Disorders of the Heart
Some people who are truly inclined to Christianity and receive instructions in piety with pleasure often wonder why they do not make greater progress in that religion which they so much admire. Now the reason for this is because the Christian faith only lives in their head, but something else has possession of their hearts.
Therefore they continue from year-to-year merely as admirers and praisers of piety without ever coming up to the reality and development of what it really teaches.
If it is asked why religion does not get possession of their hearts, the reason is not because they live in gross sins or debaucheries, for their respect for religion preserves them from such disorders. But it is because their hearts are constantly employed and kept in a wrong state by the mistaken use of things that in themselves are lawful and right to be used.
For example, the use and enjoyment of their money is right and legitimate, and so it never comes into their heads to imagine that there are any great dangers in how they spend their money. They never reflect that there is a vain and unwise use of material things which does not destroy the soul like gross sins but which still disorders the heart and supports it in sensuality and dullness.
This strengthens pride and vanity, making them incapable of receiving the life and spirit of true Christian piety. For our souls may receive an infinite hurt and be rendered incapable of true spiritual virtue merely by our misuse of innocent and lawful things.
- What, moreover, is more innocent than rest and relaxation? And yet what is more dangerous to the soul than sloth and idleness?
- Or what is more lawful than eating and drinking? And yet what is more destructive to what is right and more fruitful of what is wrong than sensuality and self-indulgence?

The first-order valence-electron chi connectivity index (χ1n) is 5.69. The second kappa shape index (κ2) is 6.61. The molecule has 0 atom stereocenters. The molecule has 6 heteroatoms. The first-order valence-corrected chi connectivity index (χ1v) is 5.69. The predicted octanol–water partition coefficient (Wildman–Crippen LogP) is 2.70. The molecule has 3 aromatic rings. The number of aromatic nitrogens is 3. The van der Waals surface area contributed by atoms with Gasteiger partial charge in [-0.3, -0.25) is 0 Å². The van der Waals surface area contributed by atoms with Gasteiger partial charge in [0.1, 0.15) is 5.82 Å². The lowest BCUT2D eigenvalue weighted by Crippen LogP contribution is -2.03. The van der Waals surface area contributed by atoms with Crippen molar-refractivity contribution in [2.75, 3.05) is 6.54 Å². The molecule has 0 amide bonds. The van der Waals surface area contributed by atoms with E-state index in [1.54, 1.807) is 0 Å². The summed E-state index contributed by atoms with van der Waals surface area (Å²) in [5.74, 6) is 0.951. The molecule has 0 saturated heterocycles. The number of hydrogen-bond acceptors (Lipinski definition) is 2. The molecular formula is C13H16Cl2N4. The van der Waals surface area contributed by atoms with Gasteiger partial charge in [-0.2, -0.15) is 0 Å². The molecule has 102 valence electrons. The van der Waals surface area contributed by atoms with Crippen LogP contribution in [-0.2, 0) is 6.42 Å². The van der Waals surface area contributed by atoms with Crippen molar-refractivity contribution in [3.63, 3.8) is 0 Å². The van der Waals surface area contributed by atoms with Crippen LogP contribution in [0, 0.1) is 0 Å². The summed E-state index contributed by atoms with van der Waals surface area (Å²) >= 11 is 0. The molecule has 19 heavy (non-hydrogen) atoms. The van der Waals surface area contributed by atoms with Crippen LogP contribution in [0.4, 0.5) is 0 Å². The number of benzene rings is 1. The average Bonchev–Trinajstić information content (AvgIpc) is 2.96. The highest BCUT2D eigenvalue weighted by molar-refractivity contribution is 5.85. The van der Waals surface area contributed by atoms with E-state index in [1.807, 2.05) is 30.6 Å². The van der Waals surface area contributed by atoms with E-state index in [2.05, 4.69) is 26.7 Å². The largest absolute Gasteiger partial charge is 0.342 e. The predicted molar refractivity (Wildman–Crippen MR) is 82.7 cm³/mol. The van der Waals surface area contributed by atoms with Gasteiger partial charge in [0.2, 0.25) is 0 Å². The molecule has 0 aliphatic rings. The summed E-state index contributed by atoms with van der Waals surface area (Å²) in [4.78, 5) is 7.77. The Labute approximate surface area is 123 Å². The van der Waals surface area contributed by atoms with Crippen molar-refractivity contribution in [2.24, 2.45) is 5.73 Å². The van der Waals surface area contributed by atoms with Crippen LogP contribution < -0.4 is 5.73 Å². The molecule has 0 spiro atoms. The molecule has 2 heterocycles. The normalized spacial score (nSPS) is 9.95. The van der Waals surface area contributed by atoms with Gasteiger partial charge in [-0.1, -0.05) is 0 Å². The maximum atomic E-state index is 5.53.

- How lawful and even praiseworthy is the care of a family? And yet how certainly are many people left incapable of all virtue by a worldly and over-anxious state of mind in doing this.
Gross sins are plainly seen and easily avoided by persons who profess to be Christians. But since it does not shock and offend our consciences, the unwise and dangerous use of innocent and lawful things can easily lead to their misuse. A man who expends all his money in sports, for instance, and a woman who lays out all she has upon herself can hardly be persuaded that the spirit of true Christianity cannot exist in such a frivolous way of life.
These persons, as we have already noted, may live free from scandalous sins, they may be friends of religion, admire it, and even praise and speak well of it. But it will never govern their hearts and be the spirit prompting their actions until they change their way of life and let Christian principles control the use and spending of their money.
Let me add that more people are kept from a true sense and taste of spiritual life by this kind of sensuality and indulgence than by gross drunkenness. More neglect the great duties of Christian piety because they are so greatly absorbed in worldly affairs than through deliberate wickedness.
This man would perhaps be devout if he were not so fine a musician. Another is deaf to all the motives of piety because he indulges in an idle, lazy spirit. If a woman would make fewer visits or not be always talking she would not be so indifferent to the claims of true Christianity.
Granted, all these things seem small and unimportant when they are compared to the great sins. Yet they are really very destructive because they are hindrances to true spiritual life. So if we would make real progress in religion, we must not only abhor gross and notorious sins, but we also must discipline the innocent and lawful parts of our lives and put all of them under the rules of holy wisdom and true piety.
William Law (1688–1761) was an English churchman, theologian, and author. This selection, condensed and updated by Larry D. Smith, is from his famous book A Serious Call to a Devout and Holy Life.
William Law (1688–1761) was an English churchman, theologian, and author.